Even though many people take up ballroom dancing because it’s enjoyable and socially stimulating, it’s worth to mention that it can also be a great way for people of all ages to exercise. Although there are many more, here are the top 5 benefits of ballroom dancing.
Ballroom dancing involves the use of diverse groups of muscles. It contributes to muscle toning by pushing the dancers to withstand their partner’s’ body strength. Lifting up your partner, the fast turns, stretching and bending, spinning and two-stepping all add up to muscle building. The muscles involved in ballroom dancing are worked differently and more efficiently than in other physical activities, which helps tone and strengthen them.
Ballroom dancing is a great cardiovascular exercise, it helps strengthen the heart at the same time that reduces cholesterol levels and lowers blood pressure. In fact an Australian study, which surveyed 48,000 British people, established that moderate intensity dancing is associated with a reduced risk of dying from cardiovascular disease. Ballroom dancing is ideal for conditioning the heart and circulation since on average it goes on for more than the 30 to 40 minutes of moderately intense exercise recommended by the World Health Organisation.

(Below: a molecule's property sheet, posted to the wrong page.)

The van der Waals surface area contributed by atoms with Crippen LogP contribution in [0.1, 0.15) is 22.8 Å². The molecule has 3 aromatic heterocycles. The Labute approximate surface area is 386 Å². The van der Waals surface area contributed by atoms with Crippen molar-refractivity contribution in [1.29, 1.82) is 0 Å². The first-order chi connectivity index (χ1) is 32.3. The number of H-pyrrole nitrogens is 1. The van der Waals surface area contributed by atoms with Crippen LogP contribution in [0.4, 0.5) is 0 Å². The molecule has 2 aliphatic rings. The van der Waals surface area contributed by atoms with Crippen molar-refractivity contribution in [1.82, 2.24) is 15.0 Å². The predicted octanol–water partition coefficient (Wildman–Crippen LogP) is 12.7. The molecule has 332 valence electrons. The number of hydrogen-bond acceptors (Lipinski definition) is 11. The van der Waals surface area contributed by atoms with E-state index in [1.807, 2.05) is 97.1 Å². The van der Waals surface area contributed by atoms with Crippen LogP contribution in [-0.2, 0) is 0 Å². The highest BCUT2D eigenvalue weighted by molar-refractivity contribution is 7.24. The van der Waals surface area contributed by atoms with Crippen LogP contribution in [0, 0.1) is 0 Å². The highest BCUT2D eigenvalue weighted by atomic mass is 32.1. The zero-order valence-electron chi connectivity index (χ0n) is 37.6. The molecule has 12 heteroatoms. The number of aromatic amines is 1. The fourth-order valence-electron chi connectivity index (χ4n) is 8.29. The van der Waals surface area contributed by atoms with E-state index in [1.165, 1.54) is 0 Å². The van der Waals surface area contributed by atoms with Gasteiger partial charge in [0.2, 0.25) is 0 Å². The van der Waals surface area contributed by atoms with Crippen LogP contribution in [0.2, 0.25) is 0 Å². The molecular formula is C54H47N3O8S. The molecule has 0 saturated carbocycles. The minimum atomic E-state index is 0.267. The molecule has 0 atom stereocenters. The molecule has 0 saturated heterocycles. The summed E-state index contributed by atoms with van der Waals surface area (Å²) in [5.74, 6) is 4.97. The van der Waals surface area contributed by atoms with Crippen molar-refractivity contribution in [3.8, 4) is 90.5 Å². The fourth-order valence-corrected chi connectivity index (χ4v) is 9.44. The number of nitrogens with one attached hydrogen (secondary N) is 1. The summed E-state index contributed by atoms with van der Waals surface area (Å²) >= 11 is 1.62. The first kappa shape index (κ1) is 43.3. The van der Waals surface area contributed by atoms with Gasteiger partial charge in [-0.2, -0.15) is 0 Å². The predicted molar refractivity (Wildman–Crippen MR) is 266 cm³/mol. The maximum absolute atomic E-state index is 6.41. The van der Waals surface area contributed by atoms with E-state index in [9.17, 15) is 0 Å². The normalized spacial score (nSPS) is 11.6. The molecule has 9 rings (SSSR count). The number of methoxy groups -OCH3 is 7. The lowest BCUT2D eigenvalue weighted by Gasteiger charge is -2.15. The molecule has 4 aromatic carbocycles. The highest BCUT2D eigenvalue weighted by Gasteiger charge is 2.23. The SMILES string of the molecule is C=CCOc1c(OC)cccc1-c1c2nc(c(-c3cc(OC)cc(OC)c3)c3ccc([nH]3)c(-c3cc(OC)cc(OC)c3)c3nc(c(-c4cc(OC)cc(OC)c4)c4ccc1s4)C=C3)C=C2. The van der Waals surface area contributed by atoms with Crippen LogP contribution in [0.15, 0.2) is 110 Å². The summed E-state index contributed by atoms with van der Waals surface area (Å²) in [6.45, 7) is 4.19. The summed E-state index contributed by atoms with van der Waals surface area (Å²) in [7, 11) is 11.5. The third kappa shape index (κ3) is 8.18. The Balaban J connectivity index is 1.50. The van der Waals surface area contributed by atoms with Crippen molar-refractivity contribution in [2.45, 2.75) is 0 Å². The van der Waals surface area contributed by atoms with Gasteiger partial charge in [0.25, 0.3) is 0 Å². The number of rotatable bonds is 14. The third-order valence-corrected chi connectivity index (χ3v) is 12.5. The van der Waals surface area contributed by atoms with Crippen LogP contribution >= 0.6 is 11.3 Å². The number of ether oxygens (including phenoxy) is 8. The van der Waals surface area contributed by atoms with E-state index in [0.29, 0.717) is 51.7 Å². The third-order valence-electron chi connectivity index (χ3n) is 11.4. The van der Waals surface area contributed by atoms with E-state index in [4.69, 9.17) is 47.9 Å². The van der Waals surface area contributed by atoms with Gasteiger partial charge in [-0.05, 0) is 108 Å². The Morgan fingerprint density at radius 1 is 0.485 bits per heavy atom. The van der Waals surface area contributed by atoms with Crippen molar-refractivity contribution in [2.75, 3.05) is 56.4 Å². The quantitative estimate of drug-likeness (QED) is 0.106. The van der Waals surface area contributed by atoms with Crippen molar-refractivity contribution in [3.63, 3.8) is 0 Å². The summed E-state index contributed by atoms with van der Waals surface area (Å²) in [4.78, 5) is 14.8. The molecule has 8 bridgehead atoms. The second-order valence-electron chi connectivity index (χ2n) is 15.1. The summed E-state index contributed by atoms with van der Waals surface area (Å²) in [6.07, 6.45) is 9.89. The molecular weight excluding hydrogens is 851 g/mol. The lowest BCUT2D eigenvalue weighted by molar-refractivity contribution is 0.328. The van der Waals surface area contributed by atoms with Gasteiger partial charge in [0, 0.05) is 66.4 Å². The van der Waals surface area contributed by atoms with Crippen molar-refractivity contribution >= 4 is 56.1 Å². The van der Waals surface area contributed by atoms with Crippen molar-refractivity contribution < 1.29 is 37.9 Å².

According to a recent study, published in the New England Journal of Medicine, regular moderate intensity dancing was found to reduce the risk of the occurrence of dementia and Alzheimer¹s disease by 76%. Ballroom dancing demands frequent eyeblink, rapid-fire decision making, which is the cornerstone to maintaining intelligence since it drives your brain to constantly rewire its neural pathways, granting you larger cognitive reserve and elevated complexity of neuronal synapses.
Ballroom dancing is considered a low-impact aerobic activity that can enhance your metabolism. In just half an hour of moderate to high intensity dancing, you can burn up to 400 calories, which is roughly the same amount burned by jogging or cycling. Burning an extra 400 calories a day can help you lose between 0.5-1 pound a week. A recent study published in the Journal of Physiological Anthropology revealed that an exercise schedule of aerobic dance training is just as advantageous for losing weight and increasing aerobic power as cycling and jogging.
So as to perform each move and sequence properly, dancers need to hold up a strong center of gravity. As you assimilate each movement and start to gain augmented flexibility and strength, your posture, balance and spatial awareness will easily begin to get better, making each step easier for you to execute. Ballroom dancing requires a fair amount of fast movement and stable posture, therefore frequent dancing will help you stabilize and obtain greater control of your body.